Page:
One week after discharge, she again presented to the hospital with confusion, nausea and anemia. On subsequent evaluation, she was found to have acute kidney injury (AKI), thrombocytopenia and hypofibrogenemia for which she was taken in for emergent caesarian section for possible HELLP syndrome (hemolysis, elevated liver enzymes and low platelets). However, following the procedure, her symptoms persisted with an additional blurring of vision. She had no abdominal pain, headache or fever. A repeat CBC was consistent with thrombocytopenia (23,000), anemia (hemoglobin of 7.9), AKI with creatinine of 1.9, fibrinogen of 150 and liver function tests (LFTs) mildly elevated (100s). An MRI was done demonstrating an occipital cerebrovascular event in the posterior cerebral artery distribution accounting for the blurry vision. Neurology was brought on board and the decision to start plasmapheresis for presumed TTP was made due to the AKI and worsening hematological tests. She was transferred to our department for further investigation and management.

Despite plasmapheresis she did not show improvement. Over the course of 24 h, she developed respiratory failure with new lung infiltrates and hypoxemia requiring intubation. Subsequently, she became hypotensive, was unresponsive to fluid challenge and was started on vasopressors for refractory shock. Hematology/oncology was consulted due to the presence of schistocytes on blood smear and an abdominal CT was done which was suggestive of lymphadenopathy. Clinically, she developed cyanosis of her lower extremity as well as further decline in mental status. Further investigation identified tibial artery occlusion and multiple new cerebral infarcts on head CT. She was tested for antiphospholipid antibody syndrome, placed on corticosteroids and anticoagulation. Blood cultures were positive for pneumococcus and echocardiography revealed mitral valve vegetations. She was, therefore, started on antibiotics for endocarditis. Her condition continued to decline rapidly. She started bleeding vaginally requiring IR embolization. She ultimately developed multiple organ failure with bradycardia despite efforts which progressed to asystolic arrest on post-partem day 8. Following her death, an autopsy was performed which revealed diffuse submucosal gastric adenocarcinoma (linitis platica) with extensive transperitoneal metastases on the diaphragm, small bowel, fallopian tubes, ovaries and the placenta. Multiple cerebral, renal, splenic and lower extremity infarcts were seen. Mitral valve had marantic vegetations and there was necrosis of the liver. Tumor cells shower CDH1 mutation indicative of HDGC.


Although there has been a reported declining trend in the occurrence of gastric cancers [5], it continues to remain a leading cause of cancer-related mortality, more so in Asian countries [6]. It is a disease primarily in patients aged over 50 years [2]; however, approximately 10% occurs in those less than 45 years of age [7] with a female predominance [8]. Pregnancy-associated gastric carcinoma is an uncommon occurrence, accounting for up to 0.1% [2, 9] with HDGC being even rarer with a mutation in CDH1 gene affecting E-cadherin expression [3].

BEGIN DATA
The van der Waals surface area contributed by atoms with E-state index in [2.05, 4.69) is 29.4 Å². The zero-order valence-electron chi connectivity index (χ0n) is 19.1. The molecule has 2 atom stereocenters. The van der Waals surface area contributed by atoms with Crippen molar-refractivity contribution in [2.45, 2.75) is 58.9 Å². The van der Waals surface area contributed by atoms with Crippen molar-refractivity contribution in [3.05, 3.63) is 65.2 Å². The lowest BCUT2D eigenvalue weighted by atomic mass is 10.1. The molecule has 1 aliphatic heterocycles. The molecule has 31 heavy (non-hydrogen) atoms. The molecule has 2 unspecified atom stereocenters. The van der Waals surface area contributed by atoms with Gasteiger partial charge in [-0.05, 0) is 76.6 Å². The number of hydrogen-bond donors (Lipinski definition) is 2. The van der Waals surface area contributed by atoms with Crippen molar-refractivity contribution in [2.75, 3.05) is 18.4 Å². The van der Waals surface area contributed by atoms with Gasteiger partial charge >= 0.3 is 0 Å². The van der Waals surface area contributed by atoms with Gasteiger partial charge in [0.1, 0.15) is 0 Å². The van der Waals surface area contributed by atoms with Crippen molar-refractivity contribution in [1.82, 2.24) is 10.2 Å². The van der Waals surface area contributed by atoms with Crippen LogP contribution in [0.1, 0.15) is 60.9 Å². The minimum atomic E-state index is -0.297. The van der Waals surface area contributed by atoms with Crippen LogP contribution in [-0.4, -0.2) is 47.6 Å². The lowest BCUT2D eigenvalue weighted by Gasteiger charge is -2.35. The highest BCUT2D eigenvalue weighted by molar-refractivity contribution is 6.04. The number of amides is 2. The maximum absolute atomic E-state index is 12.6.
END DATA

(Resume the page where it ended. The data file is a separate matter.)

There exist common presenting signs and symptoms in patients which elicit a suspicion of gastric carcinoma inclusive of nausea, vomiting, dysphagia, dyspepsia, early satiety, epigastric pain, weight loss and melena [2]. However, most of these are commonly seen at some point in pregnancy and are therefore misinterpreted and attribute to the delay in diagnostic workup. Alternatively, in the early stages, it has been shown that up to 80% of patients are asymptomatic, further delaying diagnosis [10]. A study was done by Maconi et al which resulted in a mean delay of 29.3 ± 39.9 weeks in the diagnosis of gastric cancer in young patients with no alarm symptoms [11]. Pregnancy-related hormones have also been suggested as contributing factors towards the growth and pathogenesis of gastric cancers [12, 13].

Our patient developed thromboembolism which was secondary to malignancy and showed a rapid spread which may have been due to the hypercoagulable state induced by pregnancy hormones. A study done showed thromboembolism in malignancy, commonly known as Trousseau’s syndrome, having the second highest incidence in relation to metastatic gastric cancer (10.7 events per 100 patient-years) following pancreatic cancer (20) [14]. The exact etiology is unknown, but the expression of tissue factor on tumor cells has shown to be an important factor as seen in gastric, colon, pancreatic, lung and breast carcinomas [15]. Another study done on Asian gastric cancer patients resulted in a 2-year cumulative incidence of venous thromboembolism (VTE) of 0.5% in stage I disease, 3.5% in stage II-IV(M0) and 24.4% in stage IV(M1) with most common being 62% intra-abdominal VTEs [16].

Previous studies done have shown that among pregnant women, the highest risk for thromboembolism lies in the postpartum period [17] with the most recognized risk factors being age, race, thrombophilia, lupus, heart disease, sickle cell disease, obesity, electrolyte imbalance, infection and transfusion [18]. However, very limited subject matter is available for the incidence of pregnancy-related gastric cancer and thromboembolism. Consequently, atypical thromboembolism in pregnancy should warrant investigation for cancer among workup for other common conditions.